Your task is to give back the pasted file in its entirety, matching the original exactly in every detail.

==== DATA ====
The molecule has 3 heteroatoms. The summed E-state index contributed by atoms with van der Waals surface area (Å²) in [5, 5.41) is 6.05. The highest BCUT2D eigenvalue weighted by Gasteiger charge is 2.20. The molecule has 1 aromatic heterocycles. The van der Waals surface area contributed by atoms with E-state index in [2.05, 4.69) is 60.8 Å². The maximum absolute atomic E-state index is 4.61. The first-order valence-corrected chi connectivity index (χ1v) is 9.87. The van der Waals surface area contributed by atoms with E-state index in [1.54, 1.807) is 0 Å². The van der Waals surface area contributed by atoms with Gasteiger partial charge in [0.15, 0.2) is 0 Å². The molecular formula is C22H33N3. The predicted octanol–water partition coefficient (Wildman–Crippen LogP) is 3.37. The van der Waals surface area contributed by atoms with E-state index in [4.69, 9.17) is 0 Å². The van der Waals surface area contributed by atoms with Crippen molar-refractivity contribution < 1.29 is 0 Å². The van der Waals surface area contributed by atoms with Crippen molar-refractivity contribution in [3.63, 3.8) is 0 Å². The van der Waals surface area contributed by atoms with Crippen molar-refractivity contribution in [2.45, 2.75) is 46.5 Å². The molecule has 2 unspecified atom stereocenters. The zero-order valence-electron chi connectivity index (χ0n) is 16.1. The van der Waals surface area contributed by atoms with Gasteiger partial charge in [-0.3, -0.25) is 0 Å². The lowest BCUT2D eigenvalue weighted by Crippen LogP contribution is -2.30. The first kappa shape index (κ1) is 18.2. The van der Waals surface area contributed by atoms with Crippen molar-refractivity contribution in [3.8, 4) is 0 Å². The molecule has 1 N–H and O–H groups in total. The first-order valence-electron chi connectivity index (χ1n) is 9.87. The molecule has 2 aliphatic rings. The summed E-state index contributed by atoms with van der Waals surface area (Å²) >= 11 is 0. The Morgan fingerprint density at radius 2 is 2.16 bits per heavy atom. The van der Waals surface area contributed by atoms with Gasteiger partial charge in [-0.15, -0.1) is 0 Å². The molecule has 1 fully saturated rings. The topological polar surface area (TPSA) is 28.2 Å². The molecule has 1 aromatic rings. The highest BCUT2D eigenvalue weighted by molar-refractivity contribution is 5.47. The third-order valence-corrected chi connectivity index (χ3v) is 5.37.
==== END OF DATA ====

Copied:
The molecule has 3 heteroatoms. The summed E-state index contributed by atoms with van der Waals surface area (Å²) in [5, 5.41) is 6.05. The highest BCUT2D eigenvalue weighted by Gasteiger charge is 2.20. The molecule has 1 aromatic heterocycles. The van der Waals surface area contributed by atoms with E-state index in [2.05, 4.69) is 60.8 Å². The maximum absolute atomic E-state index is 4.61. The first-order valence-corrected chi connectivity index (χ1v) is 9.87. The van der Waals surface area contributed by atoms with E-state index in [1.54, 1.807) is 0 Å². The van der Waals surface area contributed by atoms with Gasteiger partial charge in [0.15, 0.2) is 0 Å². The molecular formula is C22H33N3. The predicted octanol–water partition coefficient (Wildman–Crippen LogP) is 3.37. The van der Waals surface area contributed by atoms with E-state index in [4.69, 9.17) is 0 Å². The van der Waals surface area contributed by atoms with Crippen molar-refractivity contribution < 1.29 is 0 Å². The van der Waals surface area contributed by atoms with Crippen molar-refractivity contribution in [3.63, 3.8) is 0 Å². The van der Waals surface area contributed by atoms with Crippen molar-refractivity contribution in [2.45, 2.75) is 46.5 Å². The molecule has 2 unspecified atom stereocenters. The zero-order valence-electron chi connectivity index (χ0n) is 16.1. The van der Waals surface area contributed by atoms with Gasteiger partial charge in [-0.3, -0.25) is 0 Å². The lowest BCUT2D eigenvalue weighted by Crippen LogP contribution is -2.30. The first kappa shape index (κ1) is 18.2. The van der Waals surface area contributed by atoms with Crippen molar-refractivity contribution in [3.8, 4) is 0 Å². The molecule has 1 N–H and O–H groups in total. The first-order valence-electron chi connectivity index (χ1n) is 9.87. The molecule has 2 aliphatic rings. The summed E-state index contributed by atoms with van der Waals surface area (Å²) >= 11 is 0. The Morgan fingerprint density at radius 2 is 2.16 bits per heavy atom. The van der Waals surface area contributed by atoms with Gasteiger partial charge in [-0.15, -0.1) is 0 Å². The molecule has 1 fully saturated rings. The topological polar surface area (TPSA) is 28.2 Å². The molecule has 1 aromatic rings. The highest BCUT2D eigenvalue weighted by molar-refractivity contribution is 5.47. The third-order valence-corrected chi connectivity index (χ3v) is 5.37.